Females fishing used to be the domain of NAFA Magazine — you know, the mag that features bikini babes who wouldn’t know a uni knot from a unicycle. But times are changing. Today’s ladies can back a Formula down the ramp with an F-Truck and leader a psycho striped marlin. Strangely, they also have issues wearing the same bloodstained Shimano shirt as their fishing partners — their friends don’t like seeing blood on Instagram. Instead, boat babes prefer branded activewear that can double/triple as gym and/or cafe gear.
Signature look/move: Peaked caps, pony tails, activewear and hair shiny enough to star in a shampoo commercial.
Maui Jims to match: Taro
THE YEW CREW
The fastest-growing fishing fashion segment is the “yew crew” — identifiable by their high-pitched battle cries after drawing blood on the water. You’ll recognise one by his flat peaked cap, sleeveless Salty Crew muscle tee and the latest polarised sunnies. Older yew crew members prefer Mad Hueys branded T-shirts because they come in XXXL, but also have smaller sizes for their kids that they wear on flathead missions on the shallows. Eeyew!!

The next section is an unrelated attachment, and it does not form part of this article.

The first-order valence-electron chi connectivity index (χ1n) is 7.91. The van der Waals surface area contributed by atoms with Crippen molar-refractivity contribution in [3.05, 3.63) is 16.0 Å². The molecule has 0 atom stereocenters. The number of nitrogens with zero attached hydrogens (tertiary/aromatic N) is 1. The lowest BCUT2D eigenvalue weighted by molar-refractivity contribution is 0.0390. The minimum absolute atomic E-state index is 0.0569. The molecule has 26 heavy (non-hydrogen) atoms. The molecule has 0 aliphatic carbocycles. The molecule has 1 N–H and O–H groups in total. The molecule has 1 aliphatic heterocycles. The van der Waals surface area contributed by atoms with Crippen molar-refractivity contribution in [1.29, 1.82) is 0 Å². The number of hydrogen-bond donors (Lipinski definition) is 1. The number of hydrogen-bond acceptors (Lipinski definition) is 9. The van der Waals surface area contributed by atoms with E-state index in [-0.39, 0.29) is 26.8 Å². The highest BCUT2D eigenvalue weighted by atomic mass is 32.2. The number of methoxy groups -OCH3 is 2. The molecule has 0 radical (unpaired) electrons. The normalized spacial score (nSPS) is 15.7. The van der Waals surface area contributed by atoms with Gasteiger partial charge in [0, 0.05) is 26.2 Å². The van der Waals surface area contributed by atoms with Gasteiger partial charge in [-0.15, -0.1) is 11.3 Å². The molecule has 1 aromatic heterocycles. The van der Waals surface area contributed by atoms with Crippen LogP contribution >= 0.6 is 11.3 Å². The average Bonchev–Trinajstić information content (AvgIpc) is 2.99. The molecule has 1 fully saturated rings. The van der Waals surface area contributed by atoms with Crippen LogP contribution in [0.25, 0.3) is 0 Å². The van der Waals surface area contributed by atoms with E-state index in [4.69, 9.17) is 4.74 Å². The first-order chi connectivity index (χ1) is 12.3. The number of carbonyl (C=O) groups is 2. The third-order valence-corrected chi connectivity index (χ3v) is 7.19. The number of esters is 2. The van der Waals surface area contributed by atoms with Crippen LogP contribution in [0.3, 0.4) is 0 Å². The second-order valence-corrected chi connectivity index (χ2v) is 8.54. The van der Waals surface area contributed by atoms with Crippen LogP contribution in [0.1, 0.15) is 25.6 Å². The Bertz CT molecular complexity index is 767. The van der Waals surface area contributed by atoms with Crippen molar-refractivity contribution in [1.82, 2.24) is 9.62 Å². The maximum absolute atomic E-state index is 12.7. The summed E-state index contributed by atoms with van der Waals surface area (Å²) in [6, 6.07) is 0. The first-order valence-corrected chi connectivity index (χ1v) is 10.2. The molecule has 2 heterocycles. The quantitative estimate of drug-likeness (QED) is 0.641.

Signature look/move: Surfie brands, muscle tees and flat peaked caps.
Maui Jims to match: Flat Island
THE JIGGING NINJA
The jigging ninja is the human equivalent of Google Chrome’s Incognito mode function. Nobody will ever know who you are or where you’ve been, mainly because you’ve covered your face and body with more SPF-rated clothing than Pauline Hanson at a burqa swap meet. Long-sleeve shirts, gloves, buffs, sunnies and hats are essential accessories when preparing to drop your jigs onto a kingfish mark, much like a SWAT team about to breach a roomful of terrorists with flash grenades.